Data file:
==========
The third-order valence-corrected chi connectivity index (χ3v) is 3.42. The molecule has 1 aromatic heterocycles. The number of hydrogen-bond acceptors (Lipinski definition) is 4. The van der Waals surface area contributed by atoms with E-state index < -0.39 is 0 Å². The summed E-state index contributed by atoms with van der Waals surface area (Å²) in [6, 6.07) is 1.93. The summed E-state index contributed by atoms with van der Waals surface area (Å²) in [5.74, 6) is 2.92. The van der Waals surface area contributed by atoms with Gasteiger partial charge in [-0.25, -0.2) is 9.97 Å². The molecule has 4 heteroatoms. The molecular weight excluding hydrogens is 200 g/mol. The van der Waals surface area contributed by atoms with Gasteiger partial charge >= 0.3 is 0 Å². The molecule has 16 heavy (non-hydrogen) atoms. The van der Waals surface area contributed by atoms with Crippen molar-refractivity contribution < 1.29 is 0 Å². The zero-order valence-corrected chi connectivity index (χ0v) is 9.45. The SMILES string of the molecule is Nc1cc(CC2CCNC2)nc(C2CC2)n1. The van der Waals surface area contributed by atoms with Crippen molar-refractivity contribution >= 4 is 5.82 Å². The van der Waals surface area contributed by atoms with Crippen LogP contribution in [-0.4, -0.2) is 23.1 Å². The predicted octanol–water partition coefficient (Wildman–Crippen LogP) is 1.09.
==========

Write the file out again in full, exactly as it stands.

The third-order valence-corrected chi connectivity index (χ3v) is 3.42. The molecule has 1 aromatic heterocycles. The number of hydrogen-bond acceptors (Lipinski definition) is 4. The van der Waals surface area contributed by atoms with E-state index < -0.39 is 0 Å². The summed E-state index contributed by atoms with van der Waals surface area (Å²) in [6, 6.07) is 1.93. The summed E-state index contributed by atoms with van der Waals surface area (Å²) in [5.74, 6) is 2.92. The van der Waals surface area contributed by atoms with Gasteiger partial charge in [-0.25, -0.2) is 9.97 Å². The molecule has 4 heteroatoms. The molecular weight excluding hydrogens is 200 g/mol. The van der Waals surface area contributed by atoms with Gasteiger partial charge >= 0.3 is 0 Å². The molecule has 16 heavy (non-hydrogen) atoms. The van der Waals surface area contributed by atoms with Crippen molar-refractivity contribution < 1.29 is 0 Å². The zero-order valence-corrected chi connectivity index (χ0v) is 9.45. The SMILES string of the molecule is Nc1cc(CC2CCNC2)nc(C2CC2)n1. The van der Waals surface area contributed by atoms with Crippen molar-refractivity contribution >= 4 is 5.82 Å². The van der Waals surface area contributed by atoms with Crippen LogP contribution in [-0.4, -0.2) is 23.1 Å². The predicted octanol–water partition coefficient (Wildman–Crippen LogP) is 1.09.